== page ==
Now that informer Hamer has offered her final report today, a next phase in the formation is coming, and that will be a stage where VVD coryfee Johan Remkes is almost certainly taking over. His task is to form a coalition of government almost half a year after the election and several failed attempts.
The Groninger seems like a good candidate to get this difficult job done. In recent years, the experienced driver has become the most important political problem solver.
Remkes (70) is someone with a good sense of political relations, explains political reporter Ron Fresen. “He goes quite undisturbed, with punishable hand, his own way, and eventually manages to take others with him.”
What‘s more, Remkes is not a person who has a very strong party colour, and because of that he enjoys the trust of other parties, Fresen knows. “He wrote an important report on the nitrogen crisis, cracking the cabinet’s approach under the direction of a VVD prime minister.” Useful properties for the man who must smooth the jammed formation.
He has been involved in politics for decades. From the late 1970s first in Groningen as a councillor, member of the state and deputy, later as MP, Secretary of State and Minister. In 2010 he was appointed Commissioner of the Queen in North Holland, where he succeeded Harry Borghouts who had resigned due to two scandals.
In the middle of his second term, he put down the position in early 2019 because he wanted more time for his private life. But sitting still isn‘t one of his qualities. When Mayor Krikke resigned in the autumn of that year because of the outof control bonfires and the college had just fallen into a corruption case around two aldermen, he decided to respond to the request for temporary mayor of the Hofstad.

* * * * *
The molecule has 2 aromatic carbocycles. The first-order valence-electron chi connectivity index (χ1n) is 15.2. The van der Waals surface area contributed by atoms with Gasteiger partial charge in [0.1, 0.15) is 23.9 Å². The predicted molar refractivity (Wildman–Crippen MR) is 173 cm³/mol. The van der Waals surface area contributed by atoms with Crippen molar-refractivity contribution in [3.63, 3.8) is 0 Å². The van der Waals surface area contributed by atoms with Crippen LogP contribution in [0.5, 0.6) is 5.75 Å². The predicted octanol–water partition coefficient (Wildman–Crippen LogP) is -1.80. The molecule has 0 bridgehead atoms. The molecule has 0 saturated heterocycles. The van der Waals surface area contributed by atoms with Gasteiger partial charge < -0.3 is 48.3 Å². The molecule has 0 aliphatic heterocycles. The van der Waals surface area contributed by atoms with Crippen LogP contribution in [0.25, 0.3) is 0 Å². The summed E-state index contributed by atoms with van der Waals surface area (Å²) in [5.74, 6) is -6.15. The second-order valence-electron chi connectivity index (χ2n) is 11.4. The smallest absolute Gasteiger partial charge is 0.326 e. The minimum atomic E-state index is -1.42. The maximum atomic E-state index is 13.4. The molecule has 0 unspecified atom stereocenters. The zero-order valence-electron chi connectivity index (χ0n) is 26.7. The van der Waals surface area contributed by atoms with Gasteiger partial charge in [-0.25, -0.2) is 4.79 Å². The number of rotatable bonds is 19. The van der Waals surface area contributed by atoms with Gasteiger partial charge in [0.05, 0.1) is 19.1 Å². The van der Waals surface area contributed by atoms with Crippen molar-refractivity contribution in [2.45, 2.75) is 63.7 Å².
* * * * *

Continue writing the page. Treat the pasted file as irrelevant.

“I have received the deepest message in my education that you have to take responsibility at regular intervals,” he told Omroep West about that. When he was succeeded by Jan van Zanen only nine months later, peace had been restored in The Hague. “The direct way in which he expressed his opinion and criticized if necessary, was well in line with the Hague style and was appreciated by Hagenaars and Hagenese,” said Deputy Mayor Revis at Remkes’ farewell.
The congregation was so grateful to him for his work that he was promptly appointed honorary citizen. “I‘m pretty good,” the otherwise sober Groninger responded. He promised not to sit behind the geraniums, but did say in an interview in Trouw at the end of last year that a new job should be done from Groningen. “At some age, you don’t have to transplant a tree anymore.”
Until he was asked to defend another crisis, this time in Limburg. In April, Minister Ollongren asked him as the king‘s temporary commissioner to work on restoring administrative relations there, after governor and county administration had stepped up by a grant scandal.
Here too, Remkes went to work very much, says political reporter Lars Geerts. “For example, he put together a provincial board himself when the parties failed. He also placed the Dutch flag in front of the county house. It wasn’t there yet, the European and Limburg flags. It signs its independence.”
Thai vacation during disaster
Isn‘t there any scandal to this VVD’er? A little one: his unwrinkletable reputation took a dent in early 2005. When a severe earthquake and tsunami caused massive devastation in countries around the Indian Ocean on Boxing Day 2004, the then Interior Minister was Thailand. A fuss arose in The Hague for not showing his face in the hard-hit Phuket, not far from his holiday address.
On January 5, he did, although he felt that “a loose minister has no added value here”. “If I had the impression that my presence here or in the Netherlands would have been desired, I would have gone. I never had that impression at any point,” he reacted stoically. And with that, the cold was soon out of the air.